A bossy little prig, he said to Katharine once, when Dorothy was grown up, and he'd been especially irritated by her. God knows where she gets it from â certainly not from you, darling. Nor from him, she thought, remembering the incident that morning. A changeling child, planted by some malicious fairy, to perplex the parents. Criticizing Dorothy made her feel guilty. Her husband had wanted a boy; she had wanted one too. No doubt that had been conveyed to Dorothy. You never knew how much children sensed subconsciously. She had an expression of patient disapproval when she came to the cottage. Katharine could see the sharp appraisal of how she was looking after the house and keeping the garden tidy. She was horrified because the terrier slept in Katharine's bed and snuggled into the armchair. She lectured her mother about smoking too much, and became quite agitated over the gins and tonics. But going down to the village pub was what upset her most. Katharine was going over in her mind the scene when they were last together.
âMother,' the voice was shrill in her memory, âMother, you've got to realize that you're letting yourself down in the village. You can't go and sit in the bar and bore people to death with all that stuff about the war. Don't you realize nobody cares? They only laugh at you â What would Daddy say?'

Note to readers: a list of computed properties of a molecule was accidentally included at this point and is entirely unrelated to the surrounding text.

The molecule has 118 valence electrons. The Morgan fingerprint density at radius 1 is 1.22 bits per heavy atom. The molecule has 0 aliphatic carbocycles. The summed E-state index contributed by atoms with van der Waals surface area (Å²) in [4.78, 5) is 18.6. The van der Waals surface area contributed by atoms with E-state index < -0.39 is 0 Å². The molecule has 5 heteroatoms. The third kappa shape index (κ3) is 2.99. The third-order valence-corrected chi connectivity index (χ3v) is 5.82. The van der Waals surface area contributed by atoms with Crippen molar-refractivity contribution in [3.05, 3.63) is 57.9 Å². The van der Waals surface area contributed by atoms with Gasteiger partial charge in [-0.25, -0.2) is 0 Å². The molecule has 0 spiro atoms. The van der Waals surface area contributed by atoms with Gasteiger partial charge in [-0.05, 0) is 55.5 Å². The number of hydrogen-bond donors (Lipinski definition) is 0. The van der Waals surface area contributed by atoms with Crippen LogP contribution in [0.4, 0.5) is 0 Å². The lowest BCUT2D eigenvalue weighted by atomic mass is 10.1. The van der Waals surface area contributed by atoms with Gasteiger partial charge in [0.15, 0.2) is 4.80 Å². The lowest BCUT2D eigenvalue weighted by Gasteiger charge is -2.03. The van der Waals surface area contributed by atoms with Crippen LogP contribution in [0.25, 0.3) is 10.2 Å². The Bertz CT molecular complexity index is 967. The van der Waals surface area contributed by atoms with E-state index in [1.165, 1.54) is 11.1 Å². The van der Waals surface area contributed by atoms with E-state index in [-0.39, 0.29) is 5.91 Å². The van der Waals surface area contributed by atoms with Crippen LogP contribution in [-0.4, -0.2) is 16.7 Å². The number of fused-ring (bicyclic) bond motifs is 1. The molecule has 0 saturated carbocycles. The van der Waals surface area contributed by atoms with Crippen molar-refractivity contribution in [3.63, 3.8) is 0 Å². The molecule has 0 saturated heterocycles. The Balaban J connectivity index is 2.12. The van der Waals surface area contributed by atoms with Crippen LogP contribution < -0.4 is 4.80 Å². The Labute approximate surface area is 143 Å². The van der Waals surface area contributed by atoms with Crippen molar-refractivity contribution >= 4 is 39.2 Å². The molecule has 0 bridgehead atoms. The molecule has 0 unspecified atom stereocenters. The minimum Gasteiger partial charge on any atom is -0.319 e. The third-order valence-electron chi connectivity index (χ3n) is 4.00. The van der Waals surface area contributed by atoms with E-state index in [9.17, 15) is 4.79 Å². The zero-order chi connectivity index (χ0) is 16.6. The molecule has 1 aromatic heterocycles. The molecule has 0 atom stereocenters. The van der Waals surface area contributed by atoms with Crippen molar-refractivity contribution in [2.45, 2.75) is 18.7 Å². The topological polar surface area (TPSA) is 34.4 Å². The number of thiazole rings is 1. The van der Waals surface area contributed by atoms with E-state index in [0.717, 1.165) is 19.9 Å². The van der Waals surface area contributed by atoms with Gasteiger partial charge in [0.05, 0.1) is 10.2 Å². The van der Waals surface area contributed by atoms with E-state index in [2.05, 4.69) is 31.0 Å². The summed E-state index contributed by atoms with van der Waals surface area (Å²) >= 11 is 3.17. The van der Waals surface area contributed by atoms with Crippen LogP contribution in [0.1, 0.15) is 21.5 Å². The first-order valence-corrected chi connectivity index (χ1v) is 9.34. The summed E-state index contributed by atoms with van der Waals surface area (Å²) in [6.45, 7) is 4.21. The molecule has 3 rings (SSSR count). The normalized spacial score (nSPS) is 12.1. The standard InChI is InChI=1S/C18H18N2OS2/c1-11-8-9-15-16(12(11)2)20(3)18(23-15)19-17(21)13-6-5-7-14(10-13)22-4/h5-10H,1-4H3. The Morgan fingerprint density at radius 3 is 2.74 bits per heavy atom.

I don't know, Katharine imagined the answer, because he never wanted me to talk about it either. She didn't remember what she'd really said to that.
âDon't tell me you talk to strangers? I suppose you buy them drinks?' What a rasping voice, filling the little kitchen and ringing in the ears.
She'd been proud of her answer to that. âNo, as a matter of fact, they buy drinks for me.' It had been a nasty quarrel, followed by a long letter from Dorothy apologizing and then resuming the lecture. Katharine read it, was thankful for the effort to make peace, and ignored what was said. Of course, it was sensible; most people would agree that she shouldn't spend her time and her limited money on haunting the bar in her local pub, looking for someone to talk to. It was dangerous, her daughter pointed out, and that made Katharine laugh. I know more about danger than you'll ever know. And even now, I can take care of myself. One doesn't forget lessons learned like that. She washed up the china and the dog's bowl, dusted the sitting room, picked out the faded flowers from the vase on top of the television set, looked at her watch. The garden was small, a perfect size for the retired couple. Very nice trees and shrubs, a patch of easily mown lawn, and a small border that kept her busy. But not busy enough. She called the terrier. It bounded after her. It was a comic little dog, like Toby in the Punch and Judy show. Children didn't look at such things now. It had always made her laugh. And she had never lost her capacity to see the funny side of herself. It was a great help in adversity. A great help now, when loneliness and boredom were the enemy and the guns had been silent for forty years. She said out loud in the sunny garden, âWell, Kate, no grandchildren today, but no Dorothy either. So to hell with the weeds. Polly, we'll take ourselves down to the Bear for a little lunch. There might be someone interesting in today â you never know.'